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Productive Procrastination

Originally published March 8, 2014 - idle-chatter.com

I am two weeks away from showing off a game at a showcase in a house at the Game Developer’s Conference. The preview build will have seven areas. There will be over fifty descriptive and interactive lines of text, over two hundred lines of dialogue, five unique music tracks, and it will be playable on the Ouya.


Just as soon as I get around to it.

A strange thing happens when you put things off. You come up with a deadline and promise yourself to hit it. You may even put in a bit of earnest effort towards your goal, and feel accomplished for a day or two. Then you slip a bit, and suddenly the thing that was already ambitious becomes terrifying. To face it would be to come to terms with the size of it, and so you instinctively avoid it. Eventually it grows massive and looms over every moment of your day. The stress is unbearable, so unbearable that you surely can’t work on it.

I stare at the Unity editor, blankly. I hit play, for the third or fourth time in a row. It would be nice if a certain menu was dynamic. I spend a half hour busily coding so that the text and size of the menu reflect the state of your save games. It would be great if we supported smooth object fading via scripting, if our music could crossfade when we enter a new area, and if we could run setup operations through our scripting system. When I next look up it has been dark for a long time. My team has gone to sleep, as has my house, and my only company is my cat. I smile to myself. Add the files, commit them with the message Awesome Stuff, push them to the server. I reward myself with another cigarette, maybe a cider. I tell twitter about this stuff.

My dreams are strange. I play a scenario about reconstituting people into organic machinery. Reformatting the brain. The first time it doesn’t go well. The lead character willingly forgets their whole life in order to relive their first experiences. I play it again. By the third time it’s fallen to cliches; the constructs are super heroes. They are exploited. My brain is cribbing ideas from Ultimate Avengers.

The next morning the game still doesn’t run on Ouya. I should get around to that. It seems pretty important to have our Ouya release game running on the Ouya, but I spend a few hours building an audio system instead. Everything in the game can now beep or clang, and sounds can be set to randomly rattle in the background. I play around with it for a while, making impromptu crowd rabble noises in an apartment scene. I save it, play it, tweak it some more. Again the hours pass me by. Add. Commit. Push. I sleep til noon. We have a meeting in five hours, to talk about story. I forget to fire up Unity, vacuum the house a bit, and stream a PC game to 12 people, who all think my commentary is pretty great. I feel slow, and I feel the workload looming. The meeting goes well, we laugh and talk about non-work things most of the time.

I dream about a world where people at some sort of space port know who’s going to die that day at work. It’s very deterministic. Everyone has to stay and work and do their duty, and people die like flies. The first loop goes nowhere. The second time, probability reasserts itself. The gate manager relents and avoids her own death. The system collapses.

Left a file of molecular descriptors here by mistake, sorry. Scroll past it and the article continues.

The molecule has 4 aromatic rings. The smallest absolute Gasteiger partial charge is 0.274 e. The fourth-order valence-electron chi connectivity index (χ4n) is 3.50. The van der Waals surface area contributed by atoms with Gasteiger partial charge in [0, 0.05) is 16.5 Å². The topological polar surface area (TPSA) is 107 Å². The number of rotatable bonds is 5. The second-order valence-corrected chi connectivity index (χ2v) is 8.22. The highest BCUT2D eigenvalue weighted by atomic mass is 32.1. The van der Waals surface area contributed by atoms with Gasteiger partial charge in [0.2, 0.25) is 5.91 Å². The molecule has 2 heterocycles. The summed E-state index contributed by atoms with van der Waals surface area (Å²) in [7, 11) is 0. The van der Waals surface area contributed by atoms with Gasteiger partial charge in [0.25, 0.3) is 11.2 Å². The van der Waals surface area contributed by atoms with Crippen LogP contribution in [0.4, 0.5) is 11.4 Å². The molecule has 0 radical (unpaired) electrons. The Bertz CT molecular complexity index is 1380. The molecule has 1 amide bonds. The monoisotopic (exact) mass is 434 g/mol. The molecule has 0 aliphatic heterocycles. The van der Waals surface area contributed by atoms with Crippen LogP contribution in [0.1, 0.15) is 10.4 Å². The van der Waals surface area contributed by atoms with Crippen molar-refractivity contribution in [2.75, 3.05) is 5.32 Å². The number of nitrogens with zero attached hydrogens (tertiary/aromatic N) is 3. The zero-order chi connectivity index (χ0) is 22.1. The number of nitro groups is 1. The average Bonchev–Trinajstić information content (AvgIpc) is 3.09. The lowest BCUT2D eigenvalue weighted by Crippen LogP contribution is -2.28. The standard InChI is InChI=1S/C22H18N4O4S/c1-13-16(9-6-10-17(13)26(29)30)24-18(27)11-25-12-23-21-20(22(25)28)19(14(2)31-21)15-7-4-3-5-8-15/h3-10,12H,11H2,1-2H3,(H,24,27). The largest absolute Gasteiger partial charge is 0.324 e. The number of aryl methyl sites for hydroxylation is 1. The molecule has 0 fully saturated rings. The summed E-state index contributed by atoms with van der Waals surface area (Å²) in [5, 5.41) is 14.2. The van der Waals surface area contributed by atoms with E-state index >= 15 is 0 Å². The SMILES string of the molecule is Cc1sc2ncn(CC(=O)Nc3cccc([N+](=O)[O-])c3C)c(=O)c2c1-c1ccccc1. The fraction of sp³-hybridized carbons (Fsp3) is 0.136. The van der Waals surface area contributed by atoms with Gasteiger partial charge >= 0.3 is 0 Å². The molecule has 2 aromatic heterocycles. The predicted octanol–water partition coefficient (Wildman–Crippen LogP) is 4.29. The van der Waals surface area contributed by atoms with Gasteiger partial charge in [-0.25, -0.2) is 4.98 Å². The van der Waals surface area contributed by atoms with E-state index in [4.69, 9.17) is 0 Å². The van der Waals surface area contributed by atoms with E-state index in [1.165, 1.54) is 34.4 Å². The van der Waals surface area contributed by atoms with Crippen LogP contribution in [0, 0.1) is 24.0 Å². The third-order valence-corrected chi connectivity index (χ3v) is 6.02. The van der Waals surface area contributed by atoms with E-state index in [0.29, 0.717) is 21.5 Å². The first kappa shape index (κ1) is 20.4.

New scripting variables. New animation updates. New movement system. Bells. Whistles. Chrome and silver and gold plating. Add. Commit. Push. Sleep.

This pattern is familiar. Dozens of projects have fallen to the wayside because I put them off, wasted time working on nonessential pieces, and slowly lost interest. I’m working on a game about physics. I’m working on a simple system to make weekly games like diary entries. I’m working on a game about triangles. I’m working on a game about words. Sometimes I’m working on a game about bomb defusal, and a six-month project turns into a year long shouting match with a producer who’s being chased by a client. Other people make the pattern more destructive. I’ve learned to try and finish things before I sabotage myself.

I’ll wake up tomorrow morning and launch Unity. I’ll open a few browser tabs: Unity for Ouya, Android SDK, a file server. I’ll hook the microsystem up to a monitor on the dining room table I use as a desk. The code will fight with me. Things won’t work, things won’t compile, things won’t deploy properly. I’ll read more articles. It will work, even if it takes me the better part of the day. Later I’ll tinker with the controller settings, whittle down the dead zone, make sure the audio is playing properly. We’ll have our team meeting, which will be brisk and concerned with the remaining three areas, three music tracks, hundred lines of dialogue, the state of my beard, and who wants to write what. I’ll flatten out the remaining bugs, breathe deeply, and smile to myself. Add. Commit. Push. I’ll tell the team to install it when they wake up. Another cigarette, another cider. I’ll sleep soundly for a night.

I need to get back to work. I’ll get back to work.


Editor's Note: This piece was published while I was midway through the development of Read Only Memories. In 2019, I was diagnosed with ADHD. As I read through it again all these years later, I can't help but see it through a new lens. I can't help but want to go back in time and give myself a pat on the back, tell him how well he was doing, tell him his brain just works a little bit different than other people's. 2064: Read Only Memories launched successfully on PC and Ouya in late 2015, and went on to every other major traditional platform. - Ted, Oct 11, 2022